Feb 04, 2024 Feb 04, 2024

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I had originally posted this in the InDesign forum, but someone over there suggested I try here instead.

By @achasin

 

 

See also the answers from @rob day in the InDesign forum.

https://community.adobe.com/t5/indesign-discussions/rich-black-for-black-and-white-photographic-imag...

 

Jane

 

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Community Expert ,
Feb 04, 2024 Feb 04, 2024

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Thanks Jane!

 

That post from @rob day is great.

 

I prefer using the standard GCR profile conversion than assigning a rich black swatch to the grayscale image in InDesign, here is a layered example comparing the standard profile conversion against the same dmax value and the print service providers suggested dmax.

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Community Expert ,
Feb 05, 2024 Feb 05, 2024

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Hi @Stephen_A_Marsh , without seeing @achasin press sheet we can’t know for sure, but it sounds like the printer isn‘t allowing the PDF’s CMYK values to output—there is an additional conversion happening in the driver or RIP.

 

I think this is a common problem with composite "digital" printers. The printer apparently is asking @achasin to make a conversion to Coated GRACoL, and then from InDesign, Export a PDF with No Conversion and no profiles—using their preset all color is exporting as DeviceCMYK or DeviceRGB.

 

That would be OK if they were actually printing the DeviceCMYK values with no additional conversions, but it’s hard to believe a black like 86|75|69|94 would appear washed out. You could make a different separation and get a different dmax value, but I don’t see how that would help if the provided CMYK values are not making it to press.

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Community Expert ,
Feb 05, 2024 Feb 05, 2024

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@rob day – Thanks for the reply.

 

When somebody mentions neutral grey images in CMYK, my reflex response is to think GCR!

 

As I wrote in a subsequent post, for digital output the press colour space is going to be used, so in theory it shouldn't make much difference if the standard or GCR version of GRACoL 2006 is used, as the input CMYK values will be converted to the final digital press space.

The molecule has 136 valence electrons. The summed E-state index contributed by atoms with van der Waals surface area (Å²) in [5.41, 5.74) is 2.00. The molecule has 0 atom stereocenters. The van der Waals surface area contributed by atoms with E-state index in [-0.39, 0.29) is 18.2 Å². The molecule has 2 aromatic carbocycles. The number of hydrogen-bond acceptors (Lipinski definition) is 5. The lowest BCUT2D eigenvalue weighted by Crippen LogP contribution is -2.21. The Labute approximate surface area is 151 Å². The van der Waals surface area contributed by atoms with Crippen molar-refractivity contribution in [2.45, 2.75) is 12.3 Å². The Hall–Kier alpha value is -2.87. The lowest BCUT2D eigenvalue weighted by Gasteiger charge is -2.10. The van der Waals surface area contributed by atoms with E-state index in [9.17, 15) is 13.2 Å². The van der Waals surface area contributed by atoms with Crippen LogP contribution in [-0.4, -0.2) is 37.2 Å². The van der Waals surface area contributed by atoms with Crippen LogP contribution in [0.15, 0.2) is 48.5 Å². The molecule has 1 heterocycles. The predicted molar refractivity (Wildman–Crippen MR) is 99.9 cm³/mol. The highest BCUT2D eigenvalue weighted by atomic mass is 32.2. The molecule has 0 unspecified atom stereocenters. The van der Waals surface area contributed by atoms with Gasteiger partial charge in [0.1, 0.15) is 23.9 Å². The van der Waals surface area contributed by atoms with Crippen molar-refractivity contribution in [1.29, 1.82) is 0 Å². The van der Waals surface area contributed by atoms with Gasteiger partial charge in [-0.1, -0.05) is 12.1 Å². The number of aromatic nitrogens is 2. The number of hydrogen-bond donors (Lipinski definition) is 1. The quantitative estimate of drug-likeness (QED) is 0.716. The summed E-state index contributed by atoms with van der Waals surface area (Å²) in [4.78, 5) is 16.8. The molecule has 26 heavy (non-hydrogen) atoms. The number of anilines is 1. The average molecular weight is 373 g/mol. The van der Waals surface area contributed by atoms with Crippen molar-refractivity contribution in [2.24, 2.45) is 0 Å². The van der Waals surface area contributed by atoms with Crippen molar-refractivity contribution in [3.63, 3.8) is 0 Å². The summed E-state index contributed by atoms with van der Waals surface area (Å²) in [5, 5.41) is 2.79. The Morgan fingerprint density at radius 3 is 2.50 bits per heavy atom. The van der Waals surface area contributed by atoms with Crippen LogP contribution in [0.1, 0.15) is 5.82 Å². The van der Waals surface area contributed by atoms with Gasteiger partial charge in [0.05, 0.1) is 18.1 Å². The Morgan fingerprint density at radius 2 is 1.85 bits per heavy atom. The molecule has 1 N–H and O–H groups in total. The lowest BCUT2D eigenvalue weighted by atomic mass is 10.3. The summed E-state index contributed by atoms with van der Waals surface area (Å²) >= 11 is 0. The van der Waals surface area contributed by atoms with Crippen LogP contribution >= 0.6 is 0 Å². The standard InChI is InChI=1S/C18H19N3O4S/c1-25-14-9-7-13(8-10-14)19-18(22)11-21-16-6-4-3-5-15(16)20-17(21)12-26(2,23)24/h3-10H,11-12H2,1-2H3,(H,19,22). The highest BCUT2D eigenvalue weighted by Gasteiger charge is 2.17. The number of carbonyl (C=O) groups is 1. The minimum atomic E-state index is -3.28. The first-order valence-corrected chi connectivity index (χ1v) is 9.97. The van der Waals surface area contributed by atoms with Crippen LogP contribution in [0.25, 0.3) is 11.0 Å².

So I agree with you about the additional conversion.

 

The print service provider's suggestion of applying a swatch of 30cmy100k to the grayscale images would likely lead to an even more washed-out result than the standard or GCR profile results.

 

I still think that providing RGB data would be best if the PSP allows this.

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Explorer ,
Feb 06, 2024 Feb 06, 2024

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Thanks, yes, I've been conversing with @rob day in that thread.  Unfortunately, we've had no power for three days due to the recent storm in California.  Hoping to have power restored today and then I'll get back to these threads.  Thanks to everyone who continues to respond.  I appreciate all of the help.  

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Community Expert ,
Feb 05, 2024 Feb 05, 2024

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Each country printing industry has its own standards so this answer is nothing but the way I worked for french magazines :

You cannot be over 300% total ink percentage. They say it would be "buttering" the plates…

So I used for setting black point :

K: 85

C : 60

M : 50

M : 50

The total is 245% ink and works great. Note that there is a little more blue (+10%) tha for Y and M to add contrast

For the white point :

K: 0

C : 3

M : 2

M : 2

This allow not "making a hole in the paper" as my guys use to say…

Except of course for very specular light (i.e. the very very white in the center of a bulb lamp…)

Again this is just a personnel professional experience, but i hope it will give hints…

 

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Community Expert ,
Feb 05, 2024 Feb 05, 2024

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Yes, and this is why the ink limit is built into every CMYK profile (known as TAC, Total Area Coverage). For coated paper profiles this is in most cases around 300%. If you convert from RGB, it will not exceed TAC.

 

Cyan ink has lower density than magenta and yellow, so the percentage is higher for a neutral result. You can see this if you "desaturate" a CMYK file, averaging out the numbers - then the result is a brownish image.